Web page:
Wednesday, 10 July 2013

Berry Good News!



Oh go on please do- help yourself.... at only fifty calories per hundred grammes of strawberries you can afford to go completely and utterly wild!

I hear the glad tidings that this year is meant to be a bumper year for strawberries. I am thrilled at this news as we have both cultivated and wild self seeded ones growing in our postage stamp sized garden. I leave the latter for the birds, but we do net the former so that we can start to enjoy the odd bowl full as our crop increases. This is the first year so it really is a few per day, but it's a cracking start and I am most hearty about the state of affairs. That got me thinking- beyond a few culinary ideas about this humble little berry we all take for granted at this time of year I know next to nothing about it. As ever I aim to address that just a little here.

The earliest mention of the strawberry appears in ancient Rome in 200BC. The Romans believed they could alleviate the symptoms of melancholy, fainting, all inflammations, fevers, throat infections , kidney stones, bad breath amongst others.

It is not certain where the name "strawberry" derives from but theories have suggested it is from the Anglo Saxon strew meaning to spread. It is only from 1538 that it is spelt in its current form- until then it was written down as streoberie. The berry not only comes in red but also white and yellow and one variety tastes of pineapple. During the Victorian era there were far more varieties available than we have today- rather charmingly these are taken from William Cobbett's The English Gardener [1829], the Kew Pine, Chili and Hautbois to name a few.

A few quirky bits of trivia for you that my rootling around has turned up:
-Bavarian country folk tie small baskets of wild strawberries to the horns of their cattle as an offering to the elves
-Anne Boleyn had a strawberry shaped birthmark on her neck which, some believed, proved she was a witch
-To symbolise perfection and righteousness medieval stonemasons carved strawberry designs on altars and pillar tops in churches and cathedrals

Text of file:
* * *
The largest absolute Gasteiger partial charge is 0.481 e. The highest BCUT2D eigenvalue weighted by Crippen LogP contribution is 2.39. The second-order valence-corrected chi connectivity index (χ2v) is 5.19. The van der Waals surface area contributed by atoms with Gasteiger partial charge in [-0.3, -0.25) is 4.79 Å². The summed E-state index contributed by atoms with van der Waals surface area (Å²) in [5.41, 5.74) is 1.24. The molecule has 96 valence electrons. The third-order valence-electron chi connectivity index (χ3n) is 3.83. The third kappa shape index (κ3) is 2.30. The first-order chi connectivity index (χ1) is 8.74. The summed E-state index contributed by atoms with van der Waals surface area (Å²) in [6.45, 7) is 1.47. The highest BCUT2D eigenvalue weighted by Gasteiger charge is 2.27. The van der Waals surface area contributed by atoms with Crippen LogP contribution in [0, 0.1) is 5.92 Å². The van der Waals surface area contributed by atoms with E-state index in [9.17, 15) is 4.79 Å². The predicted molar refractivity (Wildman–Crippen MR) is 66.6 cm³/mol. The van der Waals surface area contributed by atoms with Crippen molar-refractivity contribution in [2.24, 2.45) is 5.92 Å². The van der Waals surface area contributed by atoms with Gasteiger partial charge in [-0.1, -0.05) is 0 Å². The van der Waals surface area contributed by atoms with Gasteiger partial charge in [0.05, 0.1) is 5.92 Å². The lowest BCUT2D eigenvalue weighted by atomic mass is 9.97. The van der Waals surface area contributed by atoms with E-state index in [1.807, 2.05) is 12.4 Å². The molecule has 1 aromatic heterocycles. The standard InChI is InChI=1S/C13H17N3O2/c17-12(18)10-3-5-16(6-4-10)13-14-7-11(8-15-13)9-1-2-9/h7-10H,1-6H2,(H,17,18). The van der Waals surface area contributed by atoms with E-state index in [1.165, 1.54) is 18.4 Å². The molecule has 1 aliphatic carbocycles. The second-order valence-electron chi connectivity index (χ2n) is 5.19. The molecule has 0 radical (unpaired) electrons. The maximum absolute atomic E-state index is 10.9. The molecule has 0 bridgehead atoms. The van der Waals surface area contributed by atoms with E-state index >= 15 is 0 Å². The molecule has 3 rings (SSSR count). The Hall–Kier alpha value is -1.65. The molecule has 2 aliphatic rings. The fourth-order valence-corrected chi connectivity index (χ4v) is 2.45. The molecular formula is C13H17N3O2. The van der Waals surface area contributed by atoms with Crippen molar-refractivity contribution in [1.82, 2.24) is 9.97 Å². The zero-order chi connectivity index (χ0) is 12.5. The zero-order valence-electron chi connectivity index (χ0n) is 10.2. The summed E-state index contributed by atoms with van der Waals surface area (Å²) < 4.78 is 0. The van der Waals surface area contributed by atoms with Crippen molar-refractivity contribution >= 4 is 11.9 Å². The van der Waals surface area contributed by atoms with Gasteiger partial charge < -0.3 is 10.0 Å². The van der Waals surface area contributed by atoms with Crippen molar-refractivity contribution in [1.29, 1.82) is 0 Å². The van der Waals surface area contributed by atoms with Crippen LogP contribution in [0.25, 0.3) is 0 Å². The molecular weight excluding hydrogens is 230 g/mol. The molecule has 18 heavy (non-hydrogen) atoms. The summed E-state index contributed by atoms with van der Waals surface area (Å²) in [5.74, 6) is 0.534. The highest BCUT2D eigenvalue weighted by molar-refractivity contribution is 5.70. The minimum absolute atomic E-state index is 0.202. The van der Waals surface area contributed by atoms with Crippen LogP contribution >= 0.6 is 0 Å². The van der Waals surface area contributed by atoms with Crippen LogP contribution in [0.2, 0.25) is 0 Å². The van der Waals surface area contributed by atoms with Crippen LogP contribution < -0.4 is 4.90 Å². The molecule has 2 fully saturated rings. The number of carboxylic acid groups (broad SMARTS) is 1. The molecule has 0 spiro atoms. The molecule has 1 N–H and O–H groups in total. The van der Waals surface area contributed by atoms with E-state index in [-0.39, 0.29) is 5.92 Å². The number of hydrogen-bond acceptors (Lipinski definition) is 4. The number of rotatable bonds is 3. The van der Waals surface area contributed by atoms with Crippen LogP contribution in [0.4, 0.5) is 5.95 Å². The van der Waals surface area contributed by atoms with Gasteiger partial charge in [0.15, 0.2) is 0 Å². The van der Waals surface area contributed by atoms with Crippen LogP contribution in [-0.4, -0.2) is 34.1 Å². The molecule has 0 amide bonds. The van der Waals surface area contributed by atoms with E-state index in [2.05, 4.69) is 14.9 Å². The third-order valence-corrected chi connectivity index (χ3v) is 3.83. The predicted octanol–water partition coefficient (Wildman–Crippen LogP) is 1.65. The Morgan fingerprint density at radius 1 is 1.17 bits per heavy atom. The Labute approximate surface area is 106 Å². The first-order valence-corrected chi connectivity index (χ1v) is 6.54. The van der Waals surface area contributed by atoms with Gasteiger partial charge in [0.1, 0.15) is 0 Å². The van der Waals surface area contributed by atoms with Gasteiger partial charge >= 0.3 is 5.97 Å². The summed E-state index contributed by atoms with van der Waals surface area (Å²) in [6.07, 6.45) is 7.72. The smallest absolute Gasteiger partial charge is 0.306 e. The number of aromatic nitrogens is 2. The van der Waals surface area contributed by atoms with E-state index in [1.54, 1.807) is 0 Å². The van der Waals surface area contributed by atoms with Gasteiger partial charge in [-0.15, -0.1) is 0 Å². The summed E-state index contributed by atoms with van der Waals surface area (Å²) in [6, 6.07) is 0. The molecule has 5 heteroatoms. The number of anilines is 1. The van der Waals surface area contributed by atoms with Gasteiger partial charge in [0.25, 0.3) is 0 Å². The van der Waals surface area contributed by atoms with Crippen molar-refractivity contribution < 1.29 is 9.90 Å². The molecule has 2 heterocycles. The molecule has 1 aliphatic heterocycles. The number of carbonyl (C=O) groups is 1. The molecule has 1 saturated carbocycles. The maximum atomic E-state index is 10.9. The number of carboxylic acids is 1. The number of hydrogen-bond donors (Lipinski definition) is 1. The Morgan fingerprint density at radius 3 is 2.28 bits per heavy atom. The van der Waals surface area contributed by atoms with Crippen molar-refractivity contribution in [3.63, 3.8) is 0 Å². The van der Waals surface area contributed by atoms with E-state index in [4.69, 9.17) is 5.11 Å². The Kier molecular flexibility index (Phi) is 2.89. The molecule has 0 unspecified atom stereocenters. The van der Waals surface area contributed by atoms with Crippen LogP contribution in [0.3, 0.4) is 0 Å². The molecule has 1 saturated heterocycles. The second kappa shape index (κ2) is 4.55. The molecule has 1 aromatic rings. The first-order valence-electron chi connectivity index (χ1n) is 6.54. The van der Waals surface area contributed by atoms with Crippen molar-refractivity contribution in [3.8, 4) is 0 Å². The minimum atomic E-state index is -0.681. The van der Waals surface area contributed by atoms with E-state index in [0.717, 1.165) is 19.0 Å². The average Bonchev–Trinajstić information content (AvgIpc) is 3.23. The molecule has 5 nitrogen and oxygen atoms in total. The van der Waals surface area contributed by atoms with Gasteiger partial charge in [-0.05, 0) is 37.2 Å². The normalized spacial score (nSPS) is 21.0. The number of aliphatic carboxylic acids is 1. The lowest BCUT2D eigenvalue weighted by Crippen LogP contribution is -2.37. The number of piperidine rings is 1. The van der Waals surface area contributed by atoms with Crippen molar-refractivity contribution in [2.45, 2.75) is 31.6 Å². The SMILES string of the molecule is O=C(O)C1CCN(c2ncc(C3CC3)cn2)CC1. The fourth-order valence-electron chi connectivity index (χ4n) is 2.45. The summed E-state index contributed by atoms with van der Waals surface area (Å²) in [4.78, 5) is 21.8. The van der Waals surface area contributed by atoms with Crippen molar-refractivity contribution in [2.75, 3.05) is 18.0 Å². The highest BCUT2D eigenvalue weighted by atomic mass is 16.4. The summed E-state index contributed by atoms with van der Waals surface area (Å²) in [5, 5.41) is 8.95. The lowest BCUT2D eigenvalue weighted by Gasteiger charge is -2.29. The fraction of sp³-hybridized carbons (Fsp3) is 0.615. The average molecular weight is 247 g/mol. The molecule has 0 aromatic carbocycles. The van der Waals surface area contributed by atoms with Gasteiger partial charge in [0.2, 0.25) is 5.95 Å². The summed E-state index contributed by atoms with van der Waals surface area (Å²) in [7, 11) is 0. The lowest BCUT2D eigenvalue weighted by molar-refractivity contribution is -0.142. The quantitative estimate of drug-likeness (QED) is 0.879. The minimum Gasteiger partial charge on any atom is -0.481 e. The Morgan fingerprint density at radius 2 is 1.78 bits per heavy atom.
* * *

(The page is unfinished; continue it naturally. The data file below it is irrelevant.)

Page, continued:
-The 12th century Saint Hildegard of Bingen warned that strawberries were unfit to eat because they may have been contaminated by snakes and toads due to them growing so close to the ground.
- The French believed the strawberry was an aphrodisiac so they made a soup of them along with thinned sour cream, borage and powdered sugar and gave it to newly weds.
-The Native Americans called the fruit "heart-seed berries" and pounded them into their traditional cornmeal bread. The Colonists were so taken with the flavour that they then invented the strawberry shortcake.
-It was believed that if you broke a double strawberry in half and shared it with a member of the opposite sex then you would fall in love with them.

To conclude in the words of Dr William Butler, a 17th century writer:
"Doubtless God could have made a better berry, but doubtless God never did"

I couldn't have put it better myself....
Arilx

PS Please forgive my ill breeding and lack of manners- it goes without saying that if you fancy a sausage roll, slice of cake or apple pie do tuck in. Honestly my first outing out as the blogger hostess with the mostest and I have fallen at the first hurdle. I am off to study my Debrett's Guide to Etiquette....

2 comments:

  1. Why thank you! Don't mind if I do! Yum - love strawberries (and, sadly, cake, sausage rolls and everything else awfully bad for one!)

    ReplyDelete
  2. These are the best though because they are calorie free!
    Arilx

    ReplyDelete

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